Make an African style batik at home? Yes, you can! You don’t need to worry about heating up wax or big buckets of dye. I’m going to share my secrets for creating beautiful designs using the traditional “paste resist” technique that is popular here in Malawi. It’s simple and easy to do!
Paste resist painting or “Sudza Batik” as it is called in Zimbabwe, is simply a flour paste brushed or squeezed onto cotton cloth. Once the paste is dry it is hand-painted with special textile paints. The paint is cured (usually by heat-setting) and then the dried flour paste is scraped off. After that, you can wash your textile and use it to create one-of-a-kind home accessories or a unique piece of clothing.
What do you need?
- Flour and water mixed into a paste.
- Water based textile paints.
- 100% pre-shrunk cotton cloth. This will be the material for your final product. Why cotton? Because cotton (usually) is the recommended fabric for textile paints. Check the instructions from your paint manufacturer.
- Cloth for making a template. Pre-shrink.
- Permanent marking pen for drawing the template design.
- A squeeze bottle. (You can recycle an old mustard bottle.)
- Paint brushes. (For this project, I like my brushes flat and firm, cheap ones work well.)
- An iron or oven to heat-set the paints. (Follow the paint manufacture’s instructions.)
- A table or other surface to work on. (It’s going to get wet.)
Note: We make our templates the same size as the final design. If I want a pillow 47cm x 47cm I add my seam allowances, and cut the template material to 50cm x 50cm. The project cloth is also cut 50cm x 50cm. Pre-shrink everything first.
The first thing you need to do is draw the design onto a piece of cloth. (Put a piece of paper under the cloth, there’s a good chance the marker will bleed through and mark your table.) This will be your template. You can use any kind of cloth (but remember to pre-shrink it). For our templates, we use the same unbleached muslin we use for the project cloth. I draw free-hand with a pencil, then trace over my pencil lines with a permanent marker once the design is to my liking.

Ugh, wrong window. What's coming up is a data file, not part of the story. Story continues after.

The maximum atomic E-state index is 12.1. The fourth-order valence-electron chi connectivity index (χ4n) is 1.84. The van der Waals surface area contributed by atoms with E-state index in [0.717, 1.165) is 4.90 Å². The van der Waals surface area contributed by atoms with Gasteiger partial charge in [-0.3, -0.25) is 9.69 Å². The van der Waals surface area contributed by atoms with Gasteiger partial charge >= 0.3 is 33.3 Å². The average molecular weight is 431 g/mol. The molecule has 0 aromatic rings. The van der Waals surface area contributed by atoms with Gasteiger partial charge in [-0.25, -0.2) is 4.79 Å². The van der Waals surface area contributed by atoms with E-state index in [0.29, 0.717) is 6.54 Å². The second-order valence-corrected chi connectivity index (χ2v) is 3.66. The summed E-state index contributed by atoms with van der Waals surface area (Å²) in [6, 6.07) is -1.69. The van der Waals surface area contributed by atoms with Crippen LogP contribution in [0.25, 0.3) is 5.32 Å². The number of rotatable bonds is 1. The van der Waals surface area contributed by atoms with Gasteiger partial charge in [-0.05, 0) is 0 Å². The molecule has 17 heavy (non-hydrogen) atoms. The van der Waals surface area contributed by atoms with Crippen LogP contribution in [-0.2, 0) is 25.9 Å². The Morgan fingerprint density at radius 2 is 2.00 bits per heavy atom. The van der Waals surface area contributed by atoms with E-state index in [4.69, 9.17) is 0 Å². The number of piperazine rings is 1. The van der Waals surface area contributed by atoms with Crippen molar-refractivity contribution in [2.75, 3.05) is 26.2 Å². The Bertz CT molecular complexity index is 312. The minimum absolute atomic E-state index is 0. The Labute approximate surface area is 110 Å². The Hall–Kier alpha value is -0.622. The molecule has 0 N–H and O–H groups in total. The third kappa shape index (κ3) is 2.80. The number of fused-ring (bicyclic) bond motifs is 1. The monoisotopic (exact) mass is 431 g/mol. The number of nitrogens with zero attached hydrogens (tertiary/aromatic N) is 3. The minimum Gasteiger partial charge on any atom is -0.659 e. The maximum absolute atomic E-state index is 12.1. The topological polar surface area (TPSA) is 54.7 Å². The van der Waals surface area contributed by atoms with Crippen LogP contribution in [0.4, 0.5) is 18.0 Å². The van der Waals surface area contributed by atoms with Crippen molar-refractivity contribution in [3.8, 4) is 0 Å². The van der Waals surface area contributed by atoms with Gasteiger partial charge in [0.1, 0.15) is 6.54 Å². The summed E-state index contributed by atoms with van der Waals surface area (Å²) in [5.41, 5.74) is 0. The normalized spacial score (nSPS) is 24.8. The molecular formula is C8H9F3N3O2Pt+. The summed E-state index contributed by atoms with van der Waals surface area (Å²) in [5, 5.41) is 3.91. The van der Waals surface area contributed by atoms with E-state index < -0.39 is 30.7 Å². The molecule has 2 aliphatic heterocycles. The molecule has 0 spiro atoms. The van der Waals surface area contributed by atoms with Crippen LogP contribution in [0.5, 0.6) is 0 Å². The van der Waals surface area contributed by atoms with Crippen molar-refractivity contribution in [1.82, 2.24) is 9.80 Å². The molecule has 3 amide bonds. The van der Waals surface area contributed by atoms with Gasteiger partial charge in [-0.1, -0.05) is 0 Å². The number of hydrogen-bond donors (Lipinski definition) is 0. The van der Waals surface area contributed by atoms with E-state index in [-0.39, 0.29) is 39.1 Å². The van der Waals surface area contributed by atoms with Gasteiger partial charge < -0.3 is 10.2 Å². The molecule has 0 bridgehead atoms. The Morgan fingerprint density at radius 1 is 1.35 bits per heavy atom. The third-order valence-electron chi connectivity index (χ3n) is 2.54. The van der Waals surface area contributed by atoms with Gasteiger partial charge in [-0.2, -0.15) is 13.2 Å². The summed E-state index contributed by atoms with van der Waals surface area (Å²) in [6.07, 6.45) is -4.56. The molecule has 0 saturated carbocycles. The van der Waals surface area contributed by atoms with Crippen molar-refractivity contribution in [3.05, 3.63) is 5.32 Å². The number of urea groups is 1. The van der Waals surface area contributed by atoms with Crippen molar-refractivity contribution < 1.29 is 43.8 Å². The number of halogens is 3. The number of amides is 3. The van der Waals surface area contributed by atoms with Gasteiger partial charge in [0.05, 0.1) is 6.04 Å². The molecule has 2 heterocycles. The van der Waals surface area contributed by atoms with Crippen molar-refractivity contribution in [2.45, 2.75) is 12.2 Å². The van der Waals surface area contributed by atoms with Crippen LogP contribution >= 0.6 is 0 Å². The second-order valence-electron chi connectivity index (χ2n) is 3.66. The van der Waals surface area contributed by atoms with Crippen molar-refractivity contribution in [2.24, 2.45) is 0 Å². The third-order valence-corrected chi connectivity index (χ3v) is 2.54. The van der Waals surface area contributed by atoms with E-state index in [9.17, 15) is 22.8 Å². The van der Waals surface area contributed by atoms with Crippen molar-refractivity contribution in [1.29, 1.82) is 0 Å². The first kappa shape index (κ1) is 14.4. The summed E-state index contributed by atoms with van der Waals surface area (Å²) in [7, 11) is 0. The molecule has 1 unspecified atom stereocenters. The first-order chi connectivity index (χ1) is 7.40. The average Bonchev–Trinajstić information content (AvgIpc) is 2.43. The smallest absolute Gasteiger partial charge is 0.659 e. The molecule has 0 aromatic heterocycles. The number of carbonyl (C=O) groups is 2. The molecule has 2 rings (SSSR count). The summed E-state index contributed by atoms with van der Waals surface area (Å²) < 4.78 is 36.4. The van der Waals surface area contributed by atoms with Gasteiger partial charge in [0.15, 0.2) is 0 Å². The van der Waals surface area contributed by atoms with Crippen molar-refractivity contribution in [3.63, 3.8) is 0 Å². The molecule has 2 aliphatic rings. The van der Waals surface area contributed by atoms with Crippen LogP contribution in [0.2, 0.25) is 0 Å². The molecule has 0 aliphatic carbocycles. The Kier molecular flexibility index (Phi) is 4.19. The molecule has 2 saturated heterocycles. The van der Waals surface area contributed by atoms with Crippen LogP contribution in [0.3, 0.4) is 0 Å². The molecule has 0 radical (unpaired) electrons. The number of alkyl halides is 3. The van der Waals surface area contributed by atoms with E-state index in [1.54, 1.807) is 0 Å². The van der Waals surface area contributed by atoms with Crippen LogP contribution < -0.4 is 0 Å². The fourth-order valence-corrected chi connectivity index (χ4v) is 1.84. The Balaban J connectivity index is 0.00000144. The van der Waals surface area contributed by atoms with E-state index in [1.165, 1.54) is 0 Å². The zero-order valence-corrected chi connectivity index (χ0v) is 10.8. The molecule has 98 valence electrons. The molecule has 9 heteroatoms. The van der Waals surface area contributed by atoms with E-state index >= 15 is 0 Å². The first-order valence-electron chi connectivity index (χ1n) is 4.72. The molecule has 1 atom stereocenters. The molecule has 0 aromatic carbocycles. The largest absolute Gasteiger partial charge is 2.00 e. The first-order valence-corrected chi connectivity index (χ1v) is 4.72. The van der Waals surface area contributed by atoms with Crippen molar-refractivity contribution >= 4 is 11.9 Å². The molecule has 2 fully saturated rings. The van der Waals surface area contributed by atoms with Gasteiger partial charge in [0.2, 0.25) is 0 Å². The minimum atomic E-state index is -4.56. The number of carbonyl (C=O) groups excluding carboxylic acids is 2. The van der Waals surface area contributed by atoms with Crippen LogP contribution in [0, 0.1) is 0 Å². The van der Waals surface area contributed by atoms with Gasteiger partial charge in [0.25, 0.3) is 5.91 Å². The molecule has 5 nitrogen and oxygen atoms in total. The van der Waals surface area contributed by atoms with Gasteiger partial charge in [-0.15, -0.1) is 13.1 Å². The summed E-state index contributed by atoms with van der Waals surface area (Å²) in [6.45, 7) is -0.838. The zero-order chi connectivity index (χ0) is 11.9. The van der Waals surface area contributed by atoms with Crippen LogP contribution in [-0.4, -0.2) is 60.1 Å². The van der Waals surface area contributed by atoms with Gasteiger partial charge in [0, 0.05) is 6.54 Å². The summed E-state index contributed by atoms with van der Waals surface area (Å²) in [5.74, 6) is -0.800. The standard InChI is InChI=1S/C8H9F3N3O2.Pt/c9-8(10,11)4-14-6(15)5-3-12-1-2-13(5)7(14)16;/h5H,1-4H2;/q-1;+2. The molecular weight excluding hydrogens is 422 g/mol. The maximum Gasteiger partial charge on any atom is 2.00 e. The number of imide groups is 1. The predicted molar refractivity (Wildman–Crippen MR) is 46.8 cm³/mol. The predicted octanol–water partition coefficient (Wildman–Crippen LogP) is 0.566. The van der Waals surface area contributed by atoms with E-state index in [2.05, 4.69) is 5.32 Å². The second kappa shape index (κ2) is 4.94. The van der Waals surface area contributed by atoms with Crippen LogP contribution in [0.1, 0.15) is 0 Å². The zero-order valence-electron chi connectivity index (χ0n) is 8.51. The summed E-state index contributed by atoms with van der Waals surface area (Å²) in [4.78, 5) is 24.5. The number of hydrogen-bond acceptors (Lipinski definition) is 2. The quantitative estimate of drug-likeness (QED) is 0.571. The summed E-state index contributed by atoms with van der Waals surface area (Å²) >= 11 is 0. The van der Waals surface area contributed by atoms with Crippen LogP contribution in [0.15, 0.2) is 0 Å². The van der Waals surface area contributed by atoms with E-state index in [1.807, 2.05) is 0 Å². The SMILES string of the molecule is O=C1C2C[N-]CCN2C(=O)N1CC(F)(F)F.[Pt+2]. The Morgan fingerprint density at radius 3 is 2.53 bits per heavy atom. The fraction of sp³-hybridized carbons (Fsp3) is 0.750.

Let the ink dry for a few hours. Then give the cloth a good soak (a couple of hours should do). You don’t want any of the ink to come off on your design, as this is a permanent marker. If the ink is not set, it will ruin your project. You have been warned.
To make your paste, mix flour (we use bread flour) with water. You want to reach a runny cake batter consistency. Thicker paste will give a good “crack” but don’t make your paste too thick or you won’t be able to squeeze it out of the bottle. Your paste should be smooth and free of lumps and weevils. (You don’t have weevils? How lucky you are!)
After you have made the paste, transfer it into a squeeze bottle. (Pour it from the bowl into the bottle. If you can’t pour it, your paste is too thick.) You can recycle an old mustard bottle, use cake decorating bottles, whatever. Use the kind of bottle that is best for your design. I use cake decorating bottles because I like the narrow spout. A mustard bottle will give a rougher look, as the spout is much wider and you won’t have as much control. Do some test lines on a cookie sheet (easy clean-up) to make sure the paste lines are coming out as you want them to.